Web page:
Homes Away from Home

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Shown from left are Adrian Danchenko, Palm City, Florida; Lenny Zubrickas; Christina Zubrickas, holding baby Reed Joseph; Roseann Zubrickas; and Tyrone Bronte, Australia.

By John Andreoli

Often the quest to excel is carried out quietly.  At all levels of organized sports, athletes can go about their daily lives in relative anonymity.  Their goals and the path to achieving them may differ, but their attitudes and dedication are much the same.  In this highly specialized world, it almost always takes extreme personal sacrifice to rise amongst the ranks.

For the members of the Wilkes-Barre Scranton Knights hockey team the struggle entails another often worrisome detail many athletes are lucky to take for granted—a place to live and three square meals a day.  Young players who hail from various parts of the United States and all over the world forego many of the luxuries most teenagers take for granted in their pursuit of a college scholarship or a possible career in hockey.  Cyber schooling is often sandwiched amongst multiple daily practices all while being far from the comforts of home. While social media can be a great help, long distance relationships with friends and family in different states and countries can be difficult to maintain. Homesickness can be a daily tribulation that many of us are fortunate enough to not have to consider.

Roseann Zubrickas is the Billet Coordinator for the Wilkes-Barre Scranton Knights and places young athletes with families around the area.  The young men, generally in their mid-to-late teens, are responsible for getting themselves back and forth to practice and games at the Revolution Ice Centre as well as whatever costs are associated with personal care and/or luxury items.  What they require is simple: A bed, a place to keep their clothes, and three meals per day. They do require internet access to keep up with their studies, as well.

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Adrian Danchenko from Palm City, Florida

While being close to their practice facilities is most convenient, players in the past have lived as far as a 40-minute drive away.  Families that sponsor a young hockey player (or multiple players at once) receive a monthly stipend of $400 per month for each player.  Sometimes housing two players at once is easier as they can travel together and keep each other company.

Their season runs from August through May, though the time they spend at a potential home may vary depending upon where they are at in their schooling.

“We’ve placed players in all different sorts of living situations, whether they be conventional two parent families or single parent families.  We’ve had a lot of success placing the kids with “empty nesters” or those whose adult children have moved out and have a spare bedroom.”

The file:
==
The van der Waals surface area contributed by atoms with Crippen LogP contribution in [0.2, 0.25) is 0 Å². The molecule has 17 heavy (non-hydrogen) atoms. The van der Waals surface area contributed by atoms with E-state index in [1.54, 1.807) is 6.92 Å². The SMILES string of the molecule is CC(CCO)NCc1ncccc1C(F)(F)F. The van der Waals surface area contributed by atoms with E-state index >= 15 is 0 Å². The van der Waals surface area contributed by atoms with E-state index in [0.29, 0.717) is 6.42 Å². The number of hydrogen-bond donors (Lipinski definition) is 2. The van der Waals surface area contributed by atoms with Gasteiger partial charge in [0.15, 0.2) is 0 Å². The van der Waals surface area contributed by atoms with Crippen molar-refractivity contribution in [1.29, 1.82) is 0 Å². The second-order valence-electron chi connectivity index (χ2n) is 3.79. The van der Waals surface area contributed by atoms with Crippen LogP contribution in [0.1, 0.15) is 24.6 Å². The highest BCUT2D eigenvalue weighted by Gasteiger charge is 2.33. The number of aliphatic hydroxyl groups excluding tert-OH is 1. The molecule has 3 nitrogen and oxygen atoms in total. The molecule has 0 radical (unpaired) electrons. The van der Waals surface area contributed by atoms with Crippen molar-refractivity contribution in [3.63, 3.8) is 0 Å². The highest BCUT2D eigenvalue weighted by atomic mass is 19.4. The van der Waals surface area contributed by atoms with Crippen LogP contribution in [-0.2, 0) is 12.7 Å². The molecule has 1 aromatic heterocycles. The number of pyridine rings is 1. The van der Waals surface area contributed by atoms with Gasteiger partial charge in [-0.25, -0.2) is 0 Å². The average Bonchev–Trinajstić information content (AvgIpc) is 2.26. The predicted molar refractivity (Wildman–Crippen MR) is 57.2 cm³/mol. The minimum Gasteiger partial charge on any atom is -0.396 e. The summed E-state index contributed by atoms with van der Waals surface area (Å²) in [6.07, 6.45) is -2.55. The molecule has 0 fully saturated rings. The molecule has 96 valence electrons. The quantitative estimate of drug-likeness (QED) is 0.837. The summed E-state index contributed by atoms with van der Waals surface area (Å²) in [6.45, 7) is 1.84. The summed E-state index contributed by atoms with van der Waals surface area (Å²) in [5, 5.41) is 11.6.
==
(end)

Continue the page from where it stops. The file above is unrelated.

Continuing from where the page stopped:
While a potential host family may have concerns about how players spend their downtime, Roseann assures them that the players’ behavior is monitored both on and off the ice and that their coaches have a zero-tolerance policy related to misconduct.  As members of a junior hockey club, the young men are not just developing their talents, but are also learning how to become mature adults who are accountable for their actions.

Those interested in hosting a player fill out a questionnaire regarding household rules and responsibilities that are expected to be maintained.  Roseann meets with the players and potential hosts to ensure that the two are a proper fit. In her own home, she keeps in contact with the players’ families who have themselves come to visit, as well. The host families are strongly encouraged to notify the coaching staff should any issues arise. As the Billet Coordinator, Roseann also keeps in close contact with hosts to make certain that a clear standard of conduct is met.

The billet program for the Wilkes-Barre Scranton Knights provides a unique opportunity for people to share their homes and lives with young men who have sacrificed a great deal to pursue their dreams.  As such, the comfort and care provided by a host family is often what they need the most.

“They’re not just tenants or roommates.  You keep in touch with these kids and follow their progress.  You learn about where they’re from and invest in their goals. You care about them and vice-versa.  They become family.”

To find out more, please call Roseanne Zubrickas at (570) 499-6393 or email her at

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